It may have already occurred to you that the event model could get unmanageable rather quickly. For instance, if a given object wanted to listen for events from a large number of event source objects, it would have to implement the interfaces for every one. This may not be the best approach if only a few of the events that are supported by the event listener interfaces are of interest. Another problem occurs when an object is listening for events from two or more objects that are sources of the same event types. Since an object can only implement an event listener interface once, it would have to figure out for itself which object was the source of the event.
Neither of these problems is insurmountable, but each can (and often will) lead to code that is hard to read and even harder to maintain. One way of dealing with this is to introduce another object—an event adapter—between the event source and the event target. The purpose of this object is to adapt the source to the specific needs of the target: thus the name. Figure 3.1 shows a diagram of the object interaction using an adapter.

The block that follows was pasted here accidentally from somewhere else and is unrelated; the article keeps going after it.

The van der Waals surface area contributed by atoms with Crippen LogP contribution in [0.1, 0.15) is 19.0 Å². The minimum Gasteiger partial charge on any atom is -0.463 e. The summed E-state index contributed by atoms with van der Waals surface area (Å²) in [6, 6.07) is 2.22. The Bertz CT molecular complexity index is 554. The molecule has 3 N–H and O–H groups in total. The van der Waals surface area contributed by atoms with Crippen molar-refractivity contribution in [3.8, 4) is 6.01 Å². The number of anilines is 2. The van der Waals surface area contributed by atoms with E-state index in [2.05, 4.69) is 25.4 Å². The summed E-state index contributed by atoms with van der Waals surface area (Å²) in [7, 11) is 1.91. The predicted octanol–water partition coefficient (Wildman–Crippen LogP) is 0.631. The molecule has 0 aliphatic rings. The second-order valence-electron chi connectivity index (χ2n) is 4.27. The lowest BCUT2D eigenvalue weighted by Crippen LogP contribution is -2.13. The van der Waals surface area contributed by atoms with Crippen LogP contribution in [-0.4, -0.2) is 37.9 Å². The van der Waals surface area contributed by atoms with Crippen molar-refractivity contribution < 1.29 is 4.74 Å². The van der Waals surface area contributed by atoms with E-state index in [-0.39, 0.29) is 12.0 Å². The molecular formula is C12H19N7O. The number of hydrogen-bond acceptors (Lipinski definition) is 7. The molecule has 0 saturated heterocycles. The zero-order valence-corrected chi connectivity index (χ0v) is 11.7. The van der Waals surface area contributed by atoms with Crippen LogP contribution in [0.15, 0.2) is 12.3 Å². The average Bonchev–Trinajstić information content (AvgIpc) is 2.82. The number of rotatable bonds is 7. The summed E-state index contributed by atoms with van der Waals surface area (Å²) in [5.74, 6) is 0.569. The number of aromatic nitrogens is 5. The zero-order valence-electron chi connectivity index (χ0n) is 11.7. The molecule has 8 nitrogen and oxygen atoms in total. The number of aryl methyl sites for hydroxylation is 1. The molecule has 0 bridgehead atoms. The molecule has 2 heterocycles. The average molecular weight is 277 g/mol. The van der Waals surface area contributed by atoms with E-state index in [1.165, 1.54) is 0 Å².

Figure 3-1. Using an adapter to handle events
Because a listener object can receive
event notifications from multiple sources, it is said to be a
multiplexing event receiver. For example, let’s say that our
Thermometer object was designed to track temperatures ...